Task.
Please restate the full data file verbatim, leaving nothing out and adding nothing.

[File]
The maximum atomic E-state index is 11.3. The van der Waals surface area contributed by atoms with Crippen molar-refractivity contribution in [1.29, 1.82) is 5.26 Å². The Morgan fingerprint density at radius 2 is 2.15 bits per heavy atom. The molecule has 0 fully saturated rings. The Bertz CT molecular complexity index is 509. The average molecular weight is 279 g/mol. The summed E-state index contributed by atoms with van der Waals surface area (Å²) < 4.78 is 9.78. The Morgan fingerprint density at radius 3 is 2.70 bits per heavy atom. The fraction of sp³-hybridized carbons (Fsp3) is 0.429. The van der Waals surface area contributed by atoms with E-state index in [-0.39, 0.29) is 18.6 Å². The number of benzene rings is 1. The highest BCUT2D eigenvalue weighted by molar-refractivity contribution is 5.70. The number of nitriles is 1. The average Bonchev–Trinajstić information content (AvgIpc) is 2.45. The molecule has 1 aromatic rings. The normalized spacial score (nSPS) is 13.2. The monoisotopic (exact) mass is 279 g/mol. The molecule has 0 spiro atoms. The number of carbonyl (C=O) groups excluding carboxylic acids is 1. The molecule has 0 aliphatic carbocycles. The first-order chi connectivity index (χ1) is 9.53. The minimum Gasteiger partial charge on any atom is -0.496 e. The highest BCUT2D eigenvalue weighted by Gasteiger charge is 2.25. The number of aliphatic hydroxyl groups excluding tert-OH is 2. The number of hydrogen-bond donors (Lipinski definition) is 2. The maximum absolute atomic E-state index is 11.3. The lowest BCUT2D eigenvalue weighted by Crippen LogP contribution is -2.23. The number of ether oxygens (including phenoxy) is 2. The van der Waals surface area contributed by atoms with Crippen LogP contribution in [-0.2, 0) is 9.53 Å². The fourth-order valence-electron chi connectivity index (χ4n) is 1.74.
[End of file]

The maximum atomic E-state index is 11.3. The van der Waals surface area contributed by atoms with Crippen molar-refractivity contribution in [1.29, 1.82) is 5.26 Å². The Morgan fingerprint density at radius 2 is 2.15 bits per heavy atom. The molecule has 0 fully saturated rings. The Bertz CT molecular complexity index is 509. The average molecular weight is 279 g/mol. The summed E-state index contributed by atoms with van der Waals surface area (Å²) < 4.78 is 9.78. The Morgan fingerprint density at radius 3 is 2.70 bits per heavy atom. The fraction of sp³-hybridized carbons (Fsp3) is 0.429. The van der Waals surface area contributed by atoms with E-state index in [-0.39, 0.29) is 18.6 Å². The number of benzene rings is 1. The highest BCUT2D eigenvalue weighted by molar-refractivity contribution is 5.70. The number of nitriles is 1. The average Bonchev–Trinajstić information content (AvgIpc) is 2.45. The molecule has 1 aromatic rings. The normalized spacial score (nSPS) is 13.2. The monoisotopic (exact) mass is 279 g/mol. The molecule has 0 spiro atoms. The number of carbonyl (C=O) groups excluding carboxylic acids is 1. The molecule has 0 aliphatic carbocycles. The first-order chi connectivity index (χ1) is 9.53. The minimum Gasteiger partial charge on any atom is -0.496 e. The highest BCUT2D eigenvalue weighted by Gasteiger charge is 2.25. The number of aliphatic hydroxyl groups excluding tert-OH is 2. The number of hydrogen-bond donors (Lipinski definition) is 2. The maximum absolute atomic E-state index is 11.3. The lowest BCUT2D eigenvalue weighted by Crippen LogP contribution is -2.23. The number of ether oxygens (including phenoxy) is 2. The van der Waals surface area contributed by atoms with Crippen LogP contribution in [-0.2, 0) is 9.53 Å². The fourth-order valence-electron chi connectivity index (χ4n) is 1.74.